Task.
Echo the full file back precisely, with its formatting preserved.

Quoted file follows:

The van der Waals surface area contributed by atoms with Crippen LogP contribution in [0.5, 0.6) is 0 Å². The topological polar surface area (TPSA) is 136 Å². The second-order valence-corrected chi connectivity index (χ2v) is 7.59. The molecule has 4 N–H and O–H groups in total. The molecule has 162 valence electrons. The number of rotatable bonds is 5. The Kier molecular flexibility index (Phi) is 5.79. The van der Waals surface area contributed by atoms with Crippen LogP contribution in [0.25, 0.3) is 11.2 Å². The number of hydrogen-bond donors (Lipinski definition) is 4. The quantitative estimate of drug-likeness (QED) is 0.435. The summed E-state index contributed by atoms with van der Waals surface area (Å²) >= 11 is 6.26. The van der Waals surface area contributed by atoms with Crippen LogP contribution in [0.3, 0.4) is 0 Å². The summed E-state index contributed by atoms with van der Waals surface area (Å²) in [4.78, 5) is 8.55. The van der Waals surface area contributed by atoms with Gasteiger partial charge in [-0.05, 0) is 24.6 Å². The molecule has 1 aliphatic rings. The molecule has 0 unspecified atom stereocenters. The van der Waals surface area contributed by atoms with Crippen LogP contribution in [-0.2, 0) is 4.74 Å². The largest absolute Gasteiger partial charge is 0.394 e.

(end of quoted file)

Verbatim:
The van der Waals surface area contributed by atoms with Crippen LogP contribution in [0.5, 0.6) is 0 Å². The topological polar surface area (TPSA) is 136 Å². The second-order valence-corrected chi connectivity index (χ2v) is 7.59. The molecule has 4 N–H and O–H groups in total. The molecule has 162 valence electrons. The number of rotatable bonds is 5. The Kier molecular flexibility index (Phi) is 5.79. The van der Waals surface area contributed by atoms with Crippen LogP contribution in [0.25, 0.3) is 11.2 Å². The number of hydrogen-bond donors (Lipinski definition) is 4. The quantitative estimate of drug-likeness (QED) is 0.435. The summed E-state index contributed by atoms with van der Waals surface area (Å²) >= 11 is 6.26. The van der Waals surface area contributed by atoms with Crippen LogP contribution in [0.3, 0.4) is 0 Å². The summed E-state index contributed by atoms with van der Waals surface area (Å²) in [4.78, 5) is 8.55. The van der Waals surface area contributed by atoms with Gasteiger partial charge in [-0.05, 0) is 24.6 Å². The molecule has 1 aliphatic rings. The molecule has 0 unspecified atom stereocenters. The van der Waals surface area contributed by atoms with Crippen LogP contribution in [-0.2, 0) is 4.74 Å². The largest absolute Gasteiger partial charge is 0.394 e.